All this clearly would seem like just so much pinko claptrap to Stan. But here's something he might understand: his stubborn adherence to an abstract anti-worker principle is going to cost him money. Principles don't pay the bills. Principles don't pay for private jets or bottles of Dom Perignon. He's never going to bust the union, and if he keeps it up, he might just inspire the amateurs to find their own Marvin Miller.

Yeah, the Lerners and Kasten are super-rich, and I'm sure they want for very little. But it must gall them to know that because they walked away from Aaron Crow over a piddling $900k, they're going to be a little teeny bit less rich.


Hendo said...

. . . it's intellectually dishonest to present it like the player is somehow breaking his end of the bargain by even raising his hand and asking to discuss the situation.

I can't argue with most of this post, but it sure seemed to me as if Crow and the Hendrickses did as little to engage the Nats as they could get away with.

They, too, may have an ideological point; if so, it's entirely possible it's a valid one. Or maybe they just got pissed off.

Either way, they didn't do much to advance the cause of the amateur draftee, and I agree it's a cause that could use some advancing or at least a lot more honest discussion.

Will said...

Spot on, Steven. Keep it up with the great posts!

Nate said...

Way to work in a nice non-apology to Trader Jim after weeks of laying l'affaire du Crow solely at his feet. The transaction that FJB readers voted the biggest bungle of 2008 was actually a Stan Kasten joint. Care to revisit Point #2 of your case against Jim Bowden?

Steven said...

@Hendo--Rizzo, who in a 10 minute conversation said nothing that seemed unfair, exaggerated, or not credible to me--said a) it was a mistake not to sign Crow (more on this later), and b) Randy Hendricks, not his brother or Crow, but Randy was off the rails from the word go here. Rizzo hasn't done anything to undermine his credibility with me yet (other than the obvious self-interest he has in pinning the blame on the other side) so maybe there's something to it.

I still feel like the Hendricks side was using pretty standard negotiating tactics--refusing to engage in end-stage negotiations until the team make a higher initial bid and withholding access to their client as one of their few sources of leverage.

Still, as I've said, I just don't care. I want a team that is smart and savvy enough to deal with nutso players and wacko agents and come out smelling like roses. I want the Nationals to be the Chicago Bulls of the 90s, who were the only team that could handle Dennis Rodman, and used him to put the best team in history on the floor.

Steven said...

@Nate--I had a feeling when I clicked post that I would hear the I-told-you-sos from the Stan-haters.

That's fair to some extent. However, if you go back and read what I actually wrote at the time, like the "If Whining and Finger-Pointing Was an Olympic Event the Nationals Would Be Michael Phelps" I clearly cite Kasten and Lerner as being part of the problem here.

Here's that link:

But you're right, in the endgame it seemed to me that there was just a hot-tempered meltdown, and Bowden's the one with the reputation for that sort of thing. So that was my best guess. Also give me some credit that all along I've sprinkled these posts generously with lines like "from the outside it seems like" and "I don't really know but reading the tea leaves here's what it appears to be..."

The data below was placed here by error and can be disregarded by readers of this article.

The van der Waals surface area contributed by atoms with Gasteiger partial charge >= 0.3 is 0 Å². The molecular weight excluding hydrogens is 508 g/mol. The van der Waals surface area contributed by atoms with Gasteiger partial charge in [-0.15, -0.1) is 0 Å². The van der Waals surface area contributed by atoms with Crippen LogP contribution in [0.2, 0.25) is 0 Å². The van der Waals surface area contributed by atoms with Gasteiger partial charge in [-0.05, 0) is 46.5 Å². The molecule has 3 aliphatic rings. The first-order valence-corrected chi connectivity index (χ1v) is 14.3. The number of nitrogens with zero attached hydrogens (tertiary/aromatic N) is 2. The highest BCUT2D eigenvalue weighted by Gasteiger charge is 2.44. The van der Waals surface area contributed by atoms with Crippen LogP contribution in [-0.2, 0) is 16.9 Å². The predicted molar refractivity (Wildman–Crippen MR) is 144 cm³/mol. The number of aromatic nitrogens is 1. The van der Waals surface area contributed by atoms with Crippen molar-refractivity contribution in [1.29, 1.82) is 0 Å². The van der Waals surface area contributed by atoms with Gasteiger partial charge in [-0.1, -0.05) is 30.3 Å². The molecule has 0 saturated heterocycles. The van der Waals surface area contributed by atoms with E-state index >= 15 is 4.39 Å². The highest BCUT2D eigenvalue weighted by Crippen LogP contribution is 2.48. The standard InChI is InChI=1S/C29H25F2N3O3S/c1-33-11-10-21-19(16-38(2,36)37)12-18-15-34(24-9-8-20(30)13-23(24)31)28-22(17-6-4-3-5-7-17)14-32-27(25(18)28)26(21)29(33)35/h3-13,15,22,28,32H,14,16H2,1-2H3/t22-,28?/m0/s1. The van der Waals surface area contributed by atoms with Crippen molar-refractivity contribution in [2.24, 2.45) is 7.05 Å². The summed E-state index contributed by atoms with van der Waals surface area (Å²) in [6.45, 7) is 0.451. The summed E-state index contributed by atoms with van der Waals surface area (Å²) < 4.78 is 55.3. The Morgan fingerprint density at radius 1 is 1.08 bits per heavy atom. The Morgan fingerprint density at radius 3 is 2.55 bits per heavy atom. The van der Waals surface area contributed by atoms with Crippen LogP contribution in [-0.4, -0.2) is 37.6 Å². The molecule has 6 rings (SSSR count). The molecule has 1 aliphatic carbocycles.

Even now, this whole post on Stan as some John Rockefeller-esque anti-labor, anti-union, 19th Century robber baron out of Upton Sinclair seems a bridge too far. I'll say again--there's a ton I don't know and somehow there has to be a more simple explanation than everything we've heard, because none of it makes sense. You can't say it was cheap, because they chose the far more expensive path. You can't say it was smart from a baseball perspective. You can't say these people are just dumb, because they clearly are not. I almost think maybe there's some hidden deal between the Lerners and Selig that in order to get the team they had to agree to take a bullet for the owners collectively or something. NOw that's a crazy conspiracy theory, but at least it makes sense. hurting the value of your property and losing money just because you hate agents that much that you want to make some principled point?? That's the only way I can see to interpret what Stan said, but I still just cannot believe that's really what went down.

As for #2 on my basic case against Bowden, why would I change it? It's an undeniable fact that Kasten has forced Bowden to build through the draft and trading vets for prospects. Good, bad or indifferent, that the reality. I like that, maybe you don't, but it's a fact.

The point on #2 is that Bowden is a terrible drafter. Horrible. In 14 drafts he's never had one single MI even make the big leagues for one AB. He's never drafted an SP better than Brett Tomko and the second best SP is, who? Buddy Carlyle maybe? He's impatient, won't let guys develop, pulls the plug too fast on young guys going through growing pains (Church, etc.). He thinks the way to find a CY winner is the Pete Schourek strategy, which works once every 100 years, and Schourek was it. Make a list of the best players he ever drafted (minus the ones like BJ Ryan that he traded away before they made it), and it's Adam Dunn, Ryan Zimmerman, Scott Sullivan, Austin Kearns, Brett Tomko, Aaron Boone, John Lannan, then who, Jason La Rue?

Sorry, in 15 years of drafts, a guy like that shouldn't be in he top ten. There's one all-star in that group (2 counting Boone's affirmative action appearance for the Reds). No HOFs. Compare that to Rizzo's record and there's no comparison.

Steven said...

@Hendo--one other thing. The more I've thought about it, the more I realize that Crow's side didn't make such a terrible decision. If you look at the rate of inflation in first round bonuses, if he's a top ten pick again, he stands a good chance of getting $5-6m or more. Not a bad return for a 9-12 month wait. Of course, if he gets hurt, it's risky, but if not, I can understand if that's his thinking.

Jonathan Fellows said...

OK, here's where you lose me.

"Look at it. First, someone will have to pitch next year, and Crow's roster spot will be filled most likely by a free agent or someone arbitration-eligible like Tim Redding."

There's no way on earth that Crow was going to be in the majors next year even if he signed the day he was drafted.

Steven said...

@Jonathan F.—Why? According to Bowden, Crow would have been in the rotation right now. Maybe you’re right, but I don’t think it’s unreasonable to think Crow is in the rotation next year. But even if Crow’s he isn't there till 2010, even then you can’t fill a rotation spot cheaper than with a minimum wage player.